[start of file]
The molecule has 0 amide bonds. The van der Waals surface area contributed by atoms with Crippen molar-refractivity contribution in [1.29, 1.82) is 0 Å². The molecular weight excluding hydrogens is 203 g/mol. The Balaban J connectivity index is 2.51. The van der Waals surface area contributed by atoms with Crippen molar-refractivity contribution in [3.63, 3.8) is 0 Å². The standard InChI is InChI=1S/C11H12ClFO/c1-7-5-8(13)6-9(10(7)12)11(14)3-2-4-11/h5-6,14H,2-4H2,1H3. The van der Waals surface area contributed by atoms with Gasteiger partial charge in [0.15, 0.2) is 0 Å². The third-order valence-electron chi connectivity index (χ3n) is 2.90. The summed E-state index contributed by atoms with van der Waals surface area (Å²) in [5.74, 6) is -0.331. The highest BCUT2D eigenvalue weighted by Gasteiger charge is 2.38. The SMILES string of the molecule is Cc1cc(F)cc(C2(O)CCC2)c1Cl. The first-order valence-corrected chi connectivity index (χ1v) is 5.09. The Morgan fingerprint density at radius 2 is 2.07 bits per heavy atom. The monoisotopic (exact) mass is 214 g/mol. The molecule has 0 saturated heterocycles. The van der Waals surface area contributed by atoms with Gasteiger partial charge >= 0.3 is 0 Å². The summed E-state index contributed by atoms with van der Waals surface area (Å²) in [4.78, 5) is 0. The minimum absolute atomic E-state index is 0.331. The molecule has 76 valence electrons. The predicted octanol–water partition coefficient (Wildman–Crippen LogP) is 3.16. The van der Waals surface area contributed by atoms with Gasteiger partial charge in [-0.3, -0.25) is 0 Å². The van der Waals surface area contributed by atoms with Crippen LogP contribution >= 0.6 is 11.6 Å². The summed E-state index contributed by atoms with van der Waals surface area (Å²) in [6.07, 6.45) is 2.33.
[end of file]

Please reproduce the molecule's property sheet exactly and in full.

The molecule has 0 amide bonds. The van der Waals surface area contributed by atoms with Crippen molar-refractivity contribution in [1.29, 1.82) is 0 Å². The molecular weight excluding hydrogens is 203 g/mol. The Balaban J connectivity index is 2.51. The van der Waals surface area contributed by atoms with Crippen molar-refractivity contribution in [3.63, 3.8) is 0 Å². The standard InChI is InChI=1S/C11H12ClFO/c1-7-5-8(13)6-9(10(7)12)11(14)3-2-4-11/h5-6,14H,2-4H2,1H3. The van der Waals surface area contributed by atoms with Gasteiger partial charge in [0.15, 0.2) is 0 Å². The third-order valence-electron chi connectivity index (χ3n) is 2.90. The summed E-state index contributed by atoms with van der Waals surface area (Å²) in [5.74, 6) is -0.331. The highest BCUT2D eigenvalue weighted by Gasteiger charge is 2.38. The SMILES string of the molecule is Cc1cc(F)cc(C2(O)CCC2)c1Cl. The first-order valence-corrected chi connectivity index (χ1v) is 5.09. The Morgan fingerprint density at radius 2 is 2.07 bits per heavy atom. The monoisotopic (exact) mass is 214 g/mol. The molecule has 0 saturated heterocycles. The van der Waals surface area contributed by atoms with Gasteiger partial charge >= 0.3 is 0 Å². The summed E-state index contributed by atoms with van der Waals surface area (Å²) in [4.78, 5) is 0. The minimum absolute atomic E-state index is 0.331. The molecule has 76 valence electrons. The predicted octanol–water partition coefficient (Wildman–Crippen LogP) is 3.16. The van der Waals surface area contributed by atoms with Gasteiger partial charge in [-0.3, -0.25) is 0 Å². The van der Waals surface area contributed by atoms with Crippen LogP contribution >= 0.6 is 11.6 Å². The summed E-state index contributed by atoms with van der Waals surface area (Å²) in [6.07, 6.45) is 2.33.